• Soil sampling procedure- rulesThe accuracy and utility of a soil test result is influenced by the laboratory analysis but may be influenced even more by the quality and precision of the soil sampling.

  • A Good Soil Sample Should Be Representative of the Area

  • Soil sampling procedure- rulesPoints to be considered:Collect during fallow period.In the standing crop, collect samples between rows.Sampling at several locations in azig-zagpattern ensures homogeneity.Fields, which are similar in appearance, production and past-management practices, can be grouped into a single sampling unit.Collect separate samples from fields that differ in colour, slope, drainage, past management practices like liming, gypsum application, fertilization, cropping systemetc.

  • Avoid sampling in dead furrows, wet spots, areas near main bund, trees, manure heaps and irrigation channels.For shallow rooted crops, collect samples up to 15 cm depth. For deep rooted crops, collect samples up to 30 cm depth. For tree crops, collect profile samples.Always collect the soil sample in presence of the farm owner who knows the farm better.Test the soil before crop establishment and subsequently every three years for perennial crops and for annual crops it would be good practice to sample soil annually or at least biennially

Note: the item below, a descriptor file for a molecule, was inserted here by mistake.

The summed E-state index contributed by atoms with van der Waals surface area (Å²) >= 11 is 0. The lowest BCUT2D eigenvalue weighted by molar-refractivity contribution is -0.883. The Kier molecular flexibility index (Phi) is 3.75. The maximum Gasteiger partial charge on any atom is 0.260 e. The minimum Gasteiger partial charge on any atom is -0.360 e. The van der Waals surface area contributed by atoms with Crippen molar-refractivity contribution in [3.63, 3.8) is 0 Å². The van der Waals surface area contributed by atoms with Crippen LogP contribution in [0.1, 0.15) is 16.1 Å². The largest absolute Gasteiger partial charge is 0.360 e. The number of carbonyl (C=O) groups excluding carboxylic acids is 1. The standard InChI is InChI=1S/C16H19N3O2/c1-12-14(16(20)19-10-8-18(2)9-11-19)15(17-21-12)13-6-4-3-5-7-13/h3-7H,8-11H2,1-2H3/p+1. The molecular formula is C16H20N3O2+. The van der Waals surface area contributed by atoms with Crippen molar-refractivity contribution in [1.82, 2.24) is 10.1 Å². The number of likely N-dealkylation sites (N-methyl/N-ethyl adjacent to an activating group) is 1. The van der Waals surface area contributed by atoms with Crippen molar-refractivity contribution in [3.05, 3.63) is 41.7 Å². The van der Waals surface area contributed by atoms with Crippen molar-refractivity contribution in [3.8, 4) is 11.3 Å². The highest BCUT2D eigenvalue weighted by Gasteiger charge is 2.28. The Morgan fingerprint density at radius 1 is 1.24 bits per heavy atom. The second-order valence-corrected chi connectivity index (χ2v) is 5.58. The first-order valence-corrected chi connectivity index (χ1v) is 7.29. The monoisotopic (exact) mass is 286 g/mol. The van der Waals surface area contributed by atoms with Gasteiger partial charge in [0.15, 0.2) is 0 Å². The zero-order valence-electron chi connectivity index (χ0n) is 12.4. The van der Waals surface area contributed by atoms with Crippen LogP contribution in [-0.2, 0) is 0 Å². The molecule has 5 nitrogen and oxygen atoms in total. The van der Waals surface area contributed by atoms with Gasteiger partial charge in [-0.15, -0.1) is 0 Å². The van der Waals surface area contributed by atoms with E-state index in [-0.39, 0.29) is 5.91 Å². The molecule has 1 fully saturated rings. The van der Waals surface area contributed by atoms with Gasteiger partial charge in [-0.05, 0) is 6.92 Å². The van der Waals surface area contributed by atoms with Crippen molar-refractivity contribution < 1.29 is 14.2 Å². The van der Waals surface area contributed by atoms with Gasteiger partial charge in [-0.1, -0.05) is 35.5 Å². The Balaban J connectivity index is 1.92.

• Procedure for collection and preparation of soil sampleshomogenous units based on the visual observation and farmers experience.Remove the surface litter at the sampling spot.Drive the auger to a plough depth of 15 cm and draw the soil sample.Collect at least 10 to 15 samples from each sampling unit and place in a bucket or tray.If auger is not available, make a V shaped cut to a depth of 15 cm in the sampling spot using spade.Remove thick slices of soil from top to bottom of exposed face of the V shaped cut and place in a clean container.

  • 1 inch / 2.5 cm 6 inches (15 cm)